Wilsonville football program flourishes through chemistry
The Wilsonville football did not accomplish its biggest goal of 2017.
That goal, winning the Class 5A state championship, fell away at the end of the Wildcats' 35-27 loss to Hermiston in Saturday's semifinal game at Hillsboro Stadium.
But what Wilsonville did accomplish this year, what the program has accomplished over the past three years, is incredible.
Consider this, over the past three seasons, the Wildcats have won the ever-competitive Northwest Oregon Conference twice (sharing the title with Sandy in 2016), finished second once, and have put together a three-year record of 20-2 in NWOC play and a 31-6 mark overall.
So what's the key to all the success that head coach Adam Guenther's teams have achieved? Just ask the Wildcats — they know. The combination of coaching, camaraderie, consistency and commitment has made the Cats very, very tough to beat.
"This team just had a bond that I can't even explain," said junior wide receiver Jonah Gomez, a second-team all-NWOC selection. "We all played so well together. We just had that chemistry. It just made us have a good year."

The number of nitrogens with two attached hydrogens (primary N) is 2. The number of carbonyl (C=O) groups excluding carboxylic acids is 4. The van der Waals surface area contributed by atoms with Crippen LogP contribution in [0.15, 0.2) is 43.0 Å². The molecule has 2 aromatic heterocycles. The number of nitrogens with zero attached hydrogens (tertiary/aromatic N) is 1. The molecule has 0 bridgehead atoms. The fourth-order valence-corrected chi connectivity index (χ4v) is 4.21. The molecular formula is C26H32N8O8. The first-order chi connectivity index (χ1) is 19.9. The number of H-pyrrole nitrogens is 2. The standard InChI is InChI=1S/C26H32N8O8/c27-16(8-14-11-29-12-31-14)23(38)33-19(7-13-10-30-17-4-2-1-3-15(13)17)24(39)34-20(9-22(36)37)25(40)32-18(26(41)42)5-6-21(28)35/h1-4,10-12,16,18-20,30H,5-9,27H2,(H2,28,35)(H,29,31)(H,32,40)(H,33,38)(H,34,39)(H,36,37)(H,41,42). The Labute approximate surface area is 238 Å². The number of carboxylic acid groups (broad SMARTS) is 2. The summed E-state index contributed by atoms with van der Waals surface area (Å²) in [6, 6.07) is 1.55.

"It's an amazing program," said senior lineman Fernando Salazar, a first-team all-NWOC pick on offense. "Our coaches know what to do with their players, everyone executes and it's a team effort. It's not just one person — it's a team effort. We have 11 players (on the field) and we have 45 on the sidelines. It's a whole team effort."
"Honestly, all these guys, we are all brothers," said senior defensive lineman A.J. Burkhead, another NWOC first-teamer. "We've been playing with each other for as long as I can remember, since youth. Honestly, the team chemistry, it's just 'Never give up. Never give up.' That's what we're taught."
The validity of the Wildcats' formula has proven itself in spades over the past three seasons, with the Wildcats battling into the state semifinals in 2015 (falling to Ashland 63-35), reaching the state championship game in 2016 (falling to Lebanon 34-17) and reaching the semis again this year.
For players who have been part of the program for multiple seasons, the lessons they've learned have meant everything.
"Coach (Guenther) always tells us, 'What's it mean to be a Wildcat football player? You're first class and you do your job,'" said senior tight end/defensive lineman Draco Bynum, a two-way all-NWOC first-teamer.
"I'm just going to remember the brotherhood within this team," Burkhead added. "I can't describe it. (It's not like this) in any other sport I played. Everyone here, we are all brothers."